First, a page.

21 Aug Stripes May Trigger Brain Activity Responsible for Migraine
Studies in the U.S. and the Netherlands may have identified another trigger for individuals with migraine. These new studies suggest that stripes can trigger activity in the brain that can be responsible for triggering a migraine attack. Stripes in clothing, artwork, blinds, and radiator grills can trigger an attack for individuals with migraine, especially if they are sensitive to light, according to the studies.
“Our findings imply that in designing buildings, it may be important to avoid the types of visual patterns that can activate this circuit and cause discomfort, migraines, or seizures,” Dora Hermes, MD told The Telegraph.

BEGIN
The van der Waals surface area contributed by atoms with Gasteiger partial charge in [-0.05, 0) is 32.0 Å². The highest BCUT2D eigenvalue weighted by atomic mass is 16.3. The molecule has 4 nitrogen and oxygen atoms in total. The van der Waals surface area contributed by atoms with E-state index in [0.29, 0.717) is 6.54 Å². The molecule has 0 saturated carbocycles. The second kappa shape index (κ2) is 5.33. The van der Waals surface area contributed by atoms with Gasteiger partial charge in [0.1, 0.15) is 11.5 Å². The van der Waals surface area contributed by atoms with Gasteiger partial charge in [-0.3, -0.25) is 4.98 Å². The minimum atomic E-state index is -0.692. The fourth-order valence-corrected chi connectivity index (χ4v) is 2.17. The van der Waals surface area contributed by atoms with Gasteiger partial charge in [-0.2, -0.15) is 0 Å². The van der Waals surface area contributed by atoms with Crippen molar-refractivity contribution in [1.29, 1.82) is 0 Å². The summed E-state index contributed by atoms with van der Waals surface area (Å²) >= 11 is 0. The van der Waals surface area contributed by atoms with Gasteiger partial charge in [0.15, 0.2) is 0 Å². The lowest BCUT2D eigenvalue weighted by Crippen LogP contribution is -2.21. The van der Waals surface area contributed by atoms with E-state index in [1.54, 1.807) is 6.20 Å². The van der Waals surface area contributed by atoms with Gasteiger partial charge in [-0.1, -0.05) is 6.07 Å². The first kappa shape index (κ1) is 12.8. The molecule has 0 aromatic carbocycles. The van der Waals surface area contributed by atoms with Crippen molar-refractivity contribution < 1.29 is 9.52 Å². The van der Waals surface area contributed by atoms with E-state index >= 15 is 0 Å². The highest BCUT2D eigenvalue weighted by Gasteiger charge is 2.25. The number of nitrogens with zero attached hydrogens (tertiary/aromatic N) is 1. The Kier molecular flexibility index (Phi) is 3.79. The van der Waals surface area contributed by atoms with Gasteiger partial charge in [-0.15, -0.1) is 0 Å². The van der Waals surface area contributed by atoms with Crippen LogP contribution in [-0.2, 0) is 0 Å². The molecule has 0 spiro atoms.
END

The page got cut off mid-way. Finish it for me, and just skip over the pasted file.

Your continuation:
Stripes have also been connected to epilepsy.
“Even perfectly healthy people may feel modest discomfort from the images that are most likely to trigger seizures in photosensitive epilepsy,” said Hermes of the University Medical Center (UMC), Utrecht in the Netherlands.
Researchers reviewed scientific literature and believe stripe patterns set off a sequence of neural activity known as gamma oscillations. Natural images, such as clouds, do not.
Neural activity varied depending on the width or whether the lines started to form a grid pattern. Dorothée Kasteleijn-Nolst Trenité, MD, an epileptologist of UMC Utrecht, said vertical orientation of stripes are more likely to trigger a migraine or seizure than horizontal stripes.
This research was published in Current Biology.